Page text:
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    Memorial address for Sir Winston Churchill, 1965

    Memorial address delivered by Rabbi Raymond Apple for Sir Winston Churchill at the Bayswater Synagogue, London, on Saturday, 30 January, 1965.

    winston churchillAt this hour the solemn funeral service for Sir Winston Churchill is taking place in St Paul’s Cathedral and we, like other Jewish congregations all over the free world, have felt bound to echo the words of memorial in the course of our own regular Sabbath services.

    What a great life Sir Winston Churchill had – and how magnificently he lived it to the full! God endowed him with natural gifts of so many kinds – gifts of character and of heart, gifts of mind and of the power of expression, and the supreme gift of long life in which to become a legend in his own days.

    There was much about him that recalled the Biblical Prophets with their steadfastness in the face of opposition and scorn, their unswerving pursuit of justice and righteousness, their ringing denunciation of evil and their stirring words of faith and inspiration. And there is much in the recorded words of the Prophets that can act as a parable of Sir Winston Churchill.

    There is a great passage in the Prophet Amos. Certain things, says Amos, are self-evident.

    “Will two walk together,
    Unless they have agreed?
    Will a lion roar in the forest,
    When he hath no prey?
    Will a bird fall in a snare upon the earth,
    When there is no lure for it?
    Shall the horn be blown in the city,
    And the people not tremble?
    The lion hath roared –
    Who will not fear?
    The Lord God hath spoken –
    Who can but prophesy?”

    What makes a lion roar in the forest – is it not that he has cause to do so, because he wants to tell the world that he has found prey? To Amos this was self-evident, and yet his contemporaries did not see, and maybe would not see, that facts inevitably lead to consequences.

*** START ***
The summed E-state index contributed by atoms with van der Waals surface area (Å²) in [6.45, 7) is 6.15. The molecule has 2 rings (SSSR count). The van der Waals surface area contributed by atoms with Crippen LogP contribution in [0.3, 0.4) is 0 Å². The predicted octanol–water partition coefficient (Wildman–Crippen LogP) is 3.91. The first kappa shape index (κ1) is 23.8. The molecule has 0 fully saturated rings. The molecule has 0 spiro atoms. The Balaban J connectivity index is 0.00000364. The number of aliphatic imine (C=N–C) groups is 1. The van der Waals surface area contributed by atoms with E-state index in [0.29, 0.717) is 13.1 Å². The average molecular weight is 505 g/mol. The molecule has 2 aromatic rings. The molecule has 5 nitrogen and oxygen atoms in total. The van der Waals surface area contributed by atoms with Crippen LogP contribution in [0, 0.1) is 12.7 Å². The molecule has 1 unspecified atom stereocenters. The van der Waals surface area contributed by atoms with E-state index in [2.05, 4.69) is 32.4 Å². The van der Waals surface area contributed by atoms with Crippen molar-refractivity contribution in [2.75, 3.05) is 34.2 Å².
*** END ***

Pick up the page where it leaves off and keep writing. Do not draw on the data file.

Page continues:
Churchill was no boy who cried “Wolf!” Churchill was a historian who made history, studied history, wrote history, and came from a family whose history was the history of Britain, and Churchill knew that history teaches its lessons. Especially in the 30’s, but also in 1945 at the end of the war, he clearly saw the indications of alarming consequences and year after year stood up to warn the world. The world ignored him, isolated him or at best mocked him. These things could never happen! These things are inconceivable in the civilised twentieth century! But the inconceivable was conceived and burst upon the world with thunder claps of wickedness and bestiality.

    “If” is a cruel word and it does not do to ask “If certain events had not been allowed to happen…?” Yet today we can say “If” because governments and religious leaders are beginning to realise that if Churchill’s voice had not had to cry in the wilderness and if world opinion had taken a strong, uncompromising line, millions of our own people would have been saved and millions of human beings everywhere would have been spared much torment, misery and suffering.

    “Shall the horn be blown in the city, and the people not tremble?” Does it not redound the eternal merit of Churchill that when at last he was given the opportunity to lead, it was he who when the horn was blown in the city – or rather when the sirens of enemy attack were heard – saw that the people did not tremble. For after the nightly bombing of London, there was he on the spot next morning to maintain the spirits of the people of London and the Allied lands, to bid them away with fear and despair.